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Hormel Foods Hikes Dividend to 12 Percent

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By Wednesday, 21 November 2018 11:45 AM Current | Bio | Archive

Investors looking for high-quality dividend growth stocks should take a closer look at the companies with the longest track records of raising dividends over time.

The most elite group of dividend growth stocks is the Dividend Kings, an exclusive group of just 26 stocks with 50+ consecutive years of dividend increases.

Hormel Foods Corporation (HRL) is a Dividend King, and recently increased its dividend yet again. The company announced a 12% dividend increase on November 19.

Hormel has an incredibly long streak of steady dividends, and regular dividend growth. It has paid a regular quarterly dividend to shareholders without interruption since 1928, and has now raised the dividend each year for 53 years in a row.

Hormel’s impressive dividend history is the result of a strong product portfolio, competitive advantages, and high earnings growth over time. For long-term buy and hold investors, Hormel is a top dividend growth stock in the food industry.

Business Overview And Recent Events

Hormel is a food manufacturer with annual sales above $9 billion. It has a diverse product portfolio. Some of its major brands include Skippy, Jennie-O, Spam, Hormel, and Dinty Moore, among others. These brands have propelled Hormel’s growth for many years. For example, from 2007-2017 the company grew sales and earnings-per-share by 4% and 11% each year, respectively.

Mergers and acquisitions have been the biggest contributor to Hormel’s growth over the past few years. Hormel has conducted a number of acquisitions across a broad range of categories to strengthen and further expand its product portfolio. For example, in 2015, Hormel acquired Applegate Farms for $775 million. Applegate produces natural and organic prepared meats, such as deli meat, bacon, and hot dogs. This acquisition gave Hormel a huge position in the growing natural and organics market.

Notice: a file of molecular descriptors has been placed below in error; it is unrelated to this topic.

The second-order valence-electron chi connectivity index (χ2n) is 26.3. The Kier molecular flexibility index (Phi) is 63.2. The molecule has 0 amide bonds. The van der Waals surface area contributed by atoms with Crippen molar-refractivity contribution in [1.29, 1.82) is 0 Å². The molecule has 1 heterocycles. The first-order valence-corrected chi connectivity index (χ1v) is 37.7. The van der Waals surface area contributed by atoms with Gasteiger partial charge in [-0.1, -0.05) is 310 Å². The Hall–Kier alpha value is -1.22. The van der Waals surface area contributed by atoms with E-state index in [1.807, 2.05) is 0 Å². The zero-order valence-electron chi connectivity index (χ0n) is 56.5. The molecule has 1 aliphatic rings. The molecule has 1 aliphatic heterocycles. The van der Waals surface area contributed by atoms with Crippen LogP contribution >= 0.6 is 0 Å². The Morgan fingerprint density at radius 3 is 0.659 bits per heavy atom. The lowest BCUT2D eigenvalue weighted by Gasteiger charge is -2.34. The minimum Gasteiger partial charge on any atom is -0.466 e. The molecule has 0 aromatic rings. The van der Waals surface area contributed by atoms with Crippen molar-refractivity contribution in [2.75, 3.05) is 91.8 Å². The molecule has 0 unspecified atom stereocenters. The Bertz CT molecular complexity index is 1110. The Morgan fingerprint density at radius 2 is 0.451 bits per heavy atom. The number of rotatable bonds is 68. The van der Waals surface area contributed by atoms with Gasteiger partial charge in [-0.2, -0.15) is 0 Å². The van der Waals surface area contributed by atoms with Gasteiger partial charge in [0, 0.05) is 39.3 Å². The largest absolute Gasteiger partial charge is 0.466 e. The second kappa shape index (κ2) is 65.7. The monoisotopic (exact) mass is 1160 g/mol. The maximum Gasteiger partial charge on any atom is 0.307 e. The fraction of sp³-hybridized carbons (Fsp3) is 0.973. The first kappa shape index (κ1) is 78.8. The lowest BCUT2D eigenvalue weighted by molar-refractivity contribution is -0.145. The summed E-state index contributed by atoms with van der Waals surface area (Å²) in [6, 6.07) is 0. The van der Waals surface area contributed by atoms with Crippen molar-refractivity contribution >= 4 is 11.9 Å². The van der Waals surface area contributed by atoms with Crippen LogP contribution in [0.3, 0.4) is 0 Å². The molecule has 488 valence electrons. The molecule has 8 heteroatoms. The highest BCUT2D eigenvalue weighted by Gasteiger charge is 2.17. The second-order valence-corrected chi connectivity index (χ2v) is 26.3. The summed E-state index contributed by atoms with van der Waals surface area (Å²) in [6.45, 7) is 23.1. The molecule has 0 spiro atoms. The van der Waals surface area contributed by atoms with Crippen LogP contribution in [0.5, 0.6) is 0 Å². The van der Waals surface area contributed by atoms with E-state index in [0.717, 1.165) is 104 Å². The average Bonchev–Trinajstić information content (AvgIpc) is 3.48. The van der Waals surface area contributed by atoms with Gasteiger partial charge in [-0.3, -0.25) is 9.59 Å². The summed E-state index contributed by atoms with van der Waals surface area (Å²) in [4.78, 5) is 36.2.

Hormel has also made smaller acquisitions to boost its presence in its core areas. Hormel acquired Fontanini Italian Meats and Sausages, to expand its refrigerated foods, and Ceratti, a branded meats business in Brazil. In addition, Hormel acquired Columbus Manufacturing, a premium deli meat and salami manufacturer.

More recently, on November 20 Hormel announced record earnings-per-share for both the fiscal fourth quarter and fiscal year. Earnings-per-share grew 17% for the quarter and 18% for the year. Net sales increased 1% for the quarter and 4% for the year, driven by acquisitions. Looking ahead, Hormel expects fiscal 2019 earnings-per-share to increase by 13%-22%.

The Refrigerated Foods operating segment led the way in the most recent quarter, with 6% net sales growth and 25% segment profit growth. Growth was due to strong sales of Hormel pepperoni, Hormel Natural Choice products, Applegate, and Austin Blues barbeque products, as well as the benefits of the Columbus and Fontanini acquisitions.

A Top Dividend Growth Stock In The Food Industry

Hormel announced a new quarterly dividend rate of $0.21 per share, a 12% increase from the previous quarterly payout. On an annualized basis, Hormel’s dividend payout of $0.84 per share represents a forward yield of 1.9%. This is roughly on-par with the broader market index, as evidenced by the average S&P 500 Index yield of 2%. Hormel is not classified as a high-yield stock. There are a number of large food manufacturers such as General Mills, Kraft-Heinz, Kellogg, and others with higher dividend yields than Hormel. However, few can match Hormel’s track record of dividend growth.

Not only has Hormel raised its dividend each year for over five decades running, but it also raises its dividend at a high rate. The recent dividend increase continues a long streak of 10%+ annual raises. For example, from 2007-2017 Hormel increased its dividend by 16% per year. Hormel’s current yield might not have high appeal for investors who desire income today, such as retirees. But Hormel is much more attractive for dividend growth investors more interested in building dividend income over the long term.

The Bottom Line

Hormel has its roots in Spam and Dinty Moore, but the company has proved its ability to adapt to changing consumer preferences. Hormel’s core product line will continue to generate strong cash flow, while the company’s future growth will be fueled by new categories such as natural and organic foods. Hormel is very likely to continue its high dividend growth rate, which makes Hormel stock extremely appealing for long-term dividend growth investors.

Ben Reynolds is CEO of Sure Dividend. Sure Dividend helps individual investors build high quality dividend growth stock portfolios for the long run.

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Hormel is very likely to continue its high dividend growth rate, which makes Hormel stock extremely appealing for long-term dividend growth investors.
hormel, foods, dividend, 12 percent
Wednesday, 21 November 2018 11:45 AM
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